Oil prices hit new highs yesterday after shipments were halted in southern Iraq and the Russian authorities again seized the key asset of the country's Yukos energy company.
As US light crude rose by almost a dollar to $44.80 a barrel, analysts at Deutsche Bank warned that oil prices could surge as high as $100 if accidents, natural disasters or sabotage in two major producers cut supplies. In London, a barrel of Brent crude jumped 93 cents to $41.56.
Markets were reacting to Iraq halting operations in the southern oil production centre of Basra because of threats from the militia of the Shia cleric Muqtada Sadr. "Pumping from the southern oilfields to storage tanks at Basra was stopped today after threats made by Sadr," an Iraqi oil official said. "It will remain stopped until the threat is over."
Attacks against the southern pipelines, which deliver all of the country's 1.9 million barrels per day of exports, have stopped loadings several times this year. The latest shutdown was the first since the handover of power to Iraq's interim government on 28 June. Exports from northern Iraq have already been forced to cease after attacks on the main northern export pipeline from Kirkuk.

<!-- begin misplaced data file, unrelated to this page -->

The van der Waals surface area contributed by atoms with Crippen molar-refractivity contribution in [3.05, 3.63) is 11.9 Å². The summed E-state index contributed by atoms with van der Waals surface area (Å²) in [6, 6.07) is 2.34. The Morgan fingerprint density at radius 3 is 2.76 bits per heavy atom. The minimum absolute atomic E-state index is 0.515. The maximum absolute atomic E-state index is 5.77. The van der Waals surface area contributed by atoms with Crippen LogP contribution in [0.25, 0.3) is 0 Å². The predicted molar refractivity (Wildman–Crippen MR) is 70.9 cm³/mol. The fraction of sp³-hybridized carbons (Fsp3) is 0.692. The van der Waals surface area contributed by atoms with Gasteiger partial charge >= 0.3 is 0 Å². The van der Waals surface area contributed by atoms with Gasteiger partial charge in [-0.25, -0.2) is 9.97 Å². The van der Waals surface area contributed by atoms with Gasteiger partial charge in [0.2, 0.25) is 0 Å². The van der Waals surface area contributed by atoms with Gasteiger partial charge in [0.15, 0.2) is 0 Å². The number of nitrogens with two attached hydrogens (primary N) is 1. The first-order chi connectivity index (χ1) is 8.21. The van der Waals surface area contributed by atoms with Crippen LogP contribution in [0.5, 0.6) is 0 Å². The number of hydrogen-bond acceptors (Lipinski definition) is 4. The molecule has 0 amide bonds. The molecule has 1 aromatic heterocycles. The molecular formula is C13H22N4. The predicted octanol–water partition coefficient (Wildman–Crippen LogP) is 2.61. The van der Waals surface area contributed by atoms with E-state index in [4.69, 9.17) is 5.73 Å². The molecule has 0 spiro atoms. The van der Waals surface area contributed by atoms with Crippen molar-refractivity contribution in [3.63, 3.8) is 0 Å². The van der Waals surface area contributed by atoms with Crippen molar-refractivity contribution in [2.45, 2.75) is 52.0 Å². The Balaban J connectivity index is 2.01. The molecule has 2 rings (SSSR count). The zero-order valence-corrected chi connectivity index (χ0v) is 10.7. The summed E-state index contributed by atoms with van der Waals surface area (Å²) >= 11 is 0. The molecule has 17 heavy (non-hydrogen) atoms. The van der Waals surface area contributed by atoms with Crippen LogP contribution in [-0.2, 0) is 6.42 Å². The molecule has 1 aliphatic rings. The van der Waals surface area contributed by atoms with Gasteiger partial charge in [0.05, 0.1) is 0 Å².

The Iraqi oil official said militiamen from Sadr's Mehdi Army had threatened to sabotage production by the state-owned Southern Oil Company, based in Basra. He said storage at the Gulf Basra terminal was sufficient to keep exports running for about two days.
Oil has rallied more than 30 per cent this year as rapid demand growth, especially in the United States and China, has left little leeway for any supply disruptions. Consumption is accelerating at its fastest pace in more than 20 years.
In Russia, Yukos continues to battle bankruptcy due to a multibillion-dollar tax debt case, which threatens to bring its day-to-day operations to a halt, including oil exports.
Russia's biggest oil-exporting company pumps 1.7 million barrels per day of crude - 2 per cent of global supply. Bailiffs yesterday froze the assets of Yukos' production unit, Yuganskneftegaz, days after a court ruled that such action was illegal. The Justice Ministry said that the bailiffs had made the move because Yukos did not have cash to pay its tax bill.
There are also worries that supplies from Venezuela, the world's No 5 exporter, may be disrupted during a referendum on 15 August on the rule of President Hugo Chavez.
The possibility that supplies from two producers could be disrupted at the same time prompted Deutsche to warn of the possibility of $100 a barrel oil yesterday. But its analysts predicted oil-consuming countries would release reserves to prevent prices soaring that high.
Opec is already pumping oil at its highest levels since 1979 as it tries to stem oil's relentless price rise, with production now at 30 million barrels a day, well above the cartel's official 26 million barrels a day limit.Reuse content